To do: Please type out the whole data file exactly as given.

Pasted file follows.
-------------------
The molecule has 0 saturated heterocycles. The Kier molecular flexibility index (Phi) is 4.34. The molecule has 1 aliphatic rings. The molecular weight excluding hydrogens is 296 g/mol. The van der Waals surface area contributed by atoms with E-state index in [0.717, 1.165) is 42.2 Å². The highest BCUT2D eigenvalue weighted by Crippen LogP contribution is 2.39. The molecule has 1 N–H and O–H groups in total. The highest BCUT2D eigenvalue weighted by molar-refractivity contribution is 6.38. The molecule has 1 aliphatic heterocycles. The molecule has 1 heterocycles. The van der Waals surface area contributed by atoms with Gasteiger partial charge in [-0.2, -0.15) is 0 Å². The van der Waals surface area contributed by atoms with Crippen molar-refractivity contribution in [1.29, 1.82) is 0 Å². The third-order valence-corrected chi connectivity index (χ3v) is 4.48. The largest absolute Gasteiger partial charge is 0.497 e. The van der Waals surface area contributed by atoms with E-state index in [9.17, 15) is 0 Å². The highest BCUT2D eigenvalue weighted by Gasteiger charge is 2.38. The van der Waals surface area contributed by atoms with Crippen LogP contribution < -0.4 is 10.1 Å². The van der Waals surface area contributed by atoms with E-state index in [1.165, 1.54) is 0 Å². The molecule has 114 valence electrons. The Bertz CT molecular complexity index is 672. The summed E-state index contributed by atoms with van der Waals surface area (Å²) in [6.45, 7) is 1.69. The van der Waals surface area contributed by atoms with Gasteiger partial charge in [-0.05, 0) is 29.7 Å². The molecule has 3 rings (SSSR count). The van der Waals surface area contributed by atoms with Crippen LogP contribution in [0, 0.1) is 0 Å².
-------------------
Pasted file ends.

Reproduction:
The molecule has 0 saturated heterocycles. The Kier molecular flexibility index (Phi) is 4.34. The molecule has 1 aliphatic rings. The molecular weight excluding hydrogens is 296 g/mol. The van der Waals surface area contributed by atoms with E-state index in [0.717, 1.165) is 42.2 Å². The highest BCUT2D eigenvalue weighted by Crippen LogP contribution is 2.39. The molecule has 1 N–H and O–H groups in total. The highest BCUT2D eigenvalue weighted by molar-refractivity contribution is 6.38. The molecule has 1 aliphatic heterocycles. The molecule has 1 heterocycles. The van der Waals surface area contributed by atoms with Gasteiger partial charge in [-0.2, -0.15) is 0 Å². The van der Waals surface area contributed by atoms with Crippen molar-refractivity contribution in [1.29, 1.82) is 0 Å². The third-order valence-corrected chi connectivity index (χ3v) is 4.48. The largest absolute Gasteiger partial charge is 0.497 e. The van der Waals surface area contributed by atoms with E-state index in [9.17, 15) is 0 Å². The highest BCUT2D eigenvalue weighted by Gasteiger charge is 2.38. The van der Waals surface area contributed by atoms with Crippen LogP contribution < -0.4 is 10.1 Å². The van der Waals surface area contributed by atoms with E-state index in [1.165, 1.54) is 0 Å². The molecule has 114 valence electrons. The Bertz CT molecular complexity index is 672. The summed E-state index contributed by atoms with van der Waals surface area (Å²) in [6.45, 7) is 1.69. The van der Waals surface area contributed by atoms with Gasteiger partial charge in [-0.05, 0) is 29.7 Å². The molecule has 3 rings (SSSR count). The van der Waals surface area contributed by atoms with Crippen LogP contribution in [0, 0.1) is 0 Å².